It occurred to
me that not everything we “hear” about nutrition is indeed
fact. Here are a few things I’ve heard or overheard in my
years as a nutrition professional. (Don’t worry, I won’t
eat red meat. I only eat pork.” Uhh … although the ad
campaign is very catchy, nutrition experts do not consider
pork in the white meat category. Cooked pork meat is generally
lighter in color than beef but is still considered a red meat.
One thing that is true about pork — many cuts are extremely
lean and can easily fit into a healthful diet.
get enough protein in your diet if you are a vegetarian.”
Actually, there are many plant-based foods that supply
adequate amounts of protein for those who choose to avoid
animal foods. Soy-based foods, for example, are considered
“complete” proteins in that — like animal-based foods
— they supply all of the essential amino acid building
blocks for protein structures in the body. Grains and
vegetables also contain protein. One example is quinoa
(pronounced keen-wah) — a complete protein as well as a
whole grain, according to the Whole Grains Council
www.wholegrainscouncil.org. One cup of cooked quinoa contains
8 grams of protein, about the amount in an egg.
bad for you.” This is only true if you have an intolerance
to gluten — a protein that occurs naturally in wheat, rye
and barley. When a person with celiac disease eats gluten, for
instance, the protein triggers an immune response in the small
intestine. Over time, this can damage the digestive tract to
the point that nutrients cannot be adequately absorbed and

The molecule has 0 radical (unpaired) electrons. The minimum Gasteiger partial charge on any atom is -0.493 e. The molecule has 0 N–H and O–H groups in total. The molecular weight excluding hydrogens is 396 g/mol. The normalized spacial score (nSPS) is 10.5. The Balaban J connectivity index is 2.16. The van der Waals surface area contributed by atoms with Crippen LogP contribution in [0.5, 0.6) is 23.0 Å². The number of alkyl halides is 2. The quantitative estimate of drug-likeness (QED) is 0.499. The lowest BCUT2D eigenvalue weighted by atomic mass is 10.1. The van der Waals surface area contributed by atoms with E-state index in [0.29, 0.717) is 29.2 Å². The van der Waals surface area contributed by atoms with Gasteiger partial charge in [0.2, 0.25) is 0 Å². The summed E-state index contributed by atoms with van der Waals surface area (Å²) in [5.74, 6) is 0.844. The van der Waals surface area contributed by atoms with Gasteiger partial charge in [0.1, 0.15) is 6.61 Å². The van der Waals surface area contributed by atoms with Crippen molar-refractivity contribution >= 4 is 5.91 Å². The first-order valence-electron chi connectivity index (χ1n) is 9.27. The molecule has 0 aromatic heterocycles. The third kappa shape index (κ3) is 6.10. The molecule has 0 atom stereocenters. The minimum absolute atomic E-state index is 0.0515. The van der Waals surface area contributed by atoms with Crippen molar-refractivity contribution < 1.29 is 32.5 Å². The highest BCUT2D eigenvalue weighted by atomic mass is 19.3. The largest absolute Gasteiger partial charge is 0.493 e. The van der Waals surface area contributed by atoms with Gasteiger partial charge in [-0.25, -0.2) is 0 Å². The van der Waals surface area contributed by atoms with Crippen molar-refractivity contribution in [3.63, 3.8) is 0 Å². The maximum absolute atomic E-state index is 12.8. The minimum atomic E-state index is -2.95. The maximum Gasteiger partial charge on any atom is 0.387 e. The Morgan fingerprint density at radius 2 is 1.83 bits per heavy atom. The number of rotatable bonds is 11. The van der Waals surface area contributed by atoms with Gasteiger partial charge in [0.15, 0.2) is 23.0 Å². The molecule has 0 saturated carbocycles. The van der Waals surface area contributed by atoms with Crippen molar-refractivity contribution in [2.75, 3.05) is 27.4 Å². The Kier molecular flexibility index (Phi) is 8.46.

this creates a lot of nutritional problems.
intolerance is another condition — although not as well
understood as celiac disease — that affects some people.
Products labeled “gluten-free” are so labeled to help
folks who need to avoid gluten identify it in food products.
If you don’t have these conditions, your body uses gluten as
it does other proteins.
don’t eat that much.” This in fact could very well be true
when I hear this from people struggling to lose weight. Small
meals can be packed with hidden calories if they are loaded
with fat, for example. And some people have dieted and gained,
dieted and gained for so long that their metabolism (how the
body burns calories for energy) is pretty messed up. If you
are gaining weight and really not eating “that much,” have
your doctor check you out. If no medical condition is the
cause, consider speeding up the ol’ body’s calorie burning
potential with this sure-fire solution: physical activity.
Both aerobic “huff and puff” exercise as well as strength
training have been shown to build muscle cells — the
body’s most metabolically active players.